So many wild tales have been told of the tragical fate of Jane M'Crea, that the reader of different accounts, inconsistent with each other knows not which to receive as truth. That given in the Life of Arnold, by Mr. Sparks, has the authority of an eye witness; the particulars having been related to him by Samuel Standish, who was present at the murder, and confirmed by General Morgan Lewis, one of the party that found Miss M'Crea's body, and superintended her funeral. It is therefore given with entire confidence in its correctness.
The head-quarters of the division of the American army commanded by Arnold were at the time between Moses Creek and Fort Edward. Jane M'Crea was residing with her brother, one of the pioneer settlers, about four miles from Fort Edward, on the western bank of the Hudson. Her father was James M'Crea, an Episcopal clergyman of New Jersey, who died before the Revolution.
In the solitude of those wilds she had formed an intimacy with a young man named David Jones, to whom she was betrothed, and who had taken part with the British. He had gone to Canada after the commencement of the war, had there been made captain of a company, and was now serving among the provincials in Burgoyne's army. The lovers had kept up a correspondence, and Jones was informed that his affianced bride was on a visit to Mrs. M'Niel, a widow lady whose house stood near the foot of the hill, about one-third of a mile northward from the fort. Fort Edward, then in possession of a guard of one hundred Americans, was situated on the eastern margin of the river, very near the water, and surrounded by a cleared and cultivated plain of considerable extent.
It is evident that Miss M'Crea felt no assurance of her own safety, notwithstanding her friendly relations with the English; having been alarmed by the rumors that had reached her of the approach of the Indians, and reminded of her danger by the people at the fort. It is not known why she remained unprotected in so exposed a situation; but it is conjectured that she had been counselled by her lover not to leave her friend's house, till the advance of the British troops should enable her to join him, in company with Mrs. M'Neil. The woods being filled with American scouting parties, it would be dangerous for him to attempt a visit to her, as the tory captain, if taken prisoner, could expect no mercy at the hands of his countrymen.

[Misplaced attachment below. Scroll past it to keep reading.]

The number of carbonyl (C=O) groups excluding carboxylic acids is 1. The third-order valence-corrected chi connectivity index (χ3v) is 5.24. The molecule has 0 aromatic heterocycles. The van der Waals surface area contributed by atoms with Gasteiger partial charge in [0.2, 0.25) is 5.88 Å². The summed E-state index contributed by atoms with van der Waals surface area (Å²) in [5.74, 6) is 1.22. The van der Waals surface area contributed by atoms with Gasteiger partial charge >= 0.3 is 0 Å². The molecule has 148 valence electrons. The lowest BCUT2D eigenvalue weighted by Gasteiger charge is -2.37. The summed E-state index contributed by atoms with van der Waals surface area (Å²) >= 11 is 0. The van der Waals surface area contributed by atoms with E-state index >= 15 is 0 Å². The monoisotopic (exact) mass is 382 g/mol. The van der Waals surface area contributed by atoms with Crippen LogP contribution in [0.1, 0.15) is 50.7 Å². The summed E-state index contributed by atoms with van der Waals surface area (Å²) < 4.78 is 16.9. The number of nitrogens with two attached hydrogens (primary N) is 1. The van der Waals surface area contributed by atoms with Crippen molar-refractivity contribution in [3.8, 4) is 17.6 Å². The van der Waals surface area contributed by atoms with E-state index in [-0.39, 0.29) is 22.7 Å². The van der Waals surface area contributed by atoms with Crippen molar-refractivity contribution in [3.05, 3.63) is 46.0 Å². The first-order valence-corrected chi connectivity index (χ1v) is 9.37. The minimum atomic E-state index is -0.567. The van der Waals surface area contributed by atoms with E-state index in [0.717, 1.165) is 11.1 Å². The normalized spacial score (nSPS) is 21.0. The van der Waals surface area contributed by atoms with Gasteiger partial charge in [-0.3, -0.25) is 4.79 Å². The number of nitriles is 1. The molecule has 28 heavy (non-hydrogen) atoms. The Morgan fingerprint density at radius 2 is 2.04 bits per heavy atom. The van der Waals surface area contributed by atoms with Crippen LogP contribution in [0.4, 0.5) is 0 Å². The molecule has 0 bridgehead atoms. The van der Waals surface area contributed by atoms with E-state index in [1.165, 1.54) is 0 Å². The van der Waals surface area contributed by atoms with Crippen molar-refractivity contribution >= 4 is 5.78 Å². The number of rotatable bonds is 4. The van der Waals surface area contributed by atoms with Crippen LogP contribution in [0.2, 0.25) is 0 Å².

The anxiety may be conceived with which the timid but confiding girl expected, from hour to hour, intelligence from her betrothed, and awaited the long desired moment when they should meet to part no more. She was young - some authorities say nineteen, some twenty-three - but all agree that she was beautiful, with auburn hair, blue eyes, and a fresh complexion; and endowed with accomplishments and virtues not less attractive than her personal charms. With the trustfulness of youth she yielded her own fears and scruples implicitly to the judgment of him she loved, resolving to be guided by his directions.
The catastrophe took place about the latter part of July or first of August, 1777. It should be borne in mind that the side of the hill, near the foot of which stood Mrs. M'Neil's house, was covered with bushes, while a quarter of a mile above, on the summit of the hill, a huge pine tree shadowed a clear spring. On the hill - a little beyond, within the cover of the woods, was stationed at the time a picket-guard under the command of Lieutenant Van Vechten.
Jane and her friend were at first alarmed by seeing a party of Indians advancing towards the house. The savages had been a terror to all that part of the country; and the tales told of their unsparing cruelty were fresh in the remembrance of the women. Their first impulse was to endeavor to escape; but the Indians made signs of a pacific intent, and one of them held up a letter, intimating that it would explain their business. This removed all apprehensions, and the letter was taken from the messenger. It proved to be from Captain Jones. He entreated Jane and her friend to put themselves under the protection of the Indians, whom he had sent for the purpose of taking charge of them, and who would escort them in safety to the British camp. The story that he sent his horse for the use of Miss M'Crea appears to be unfounded.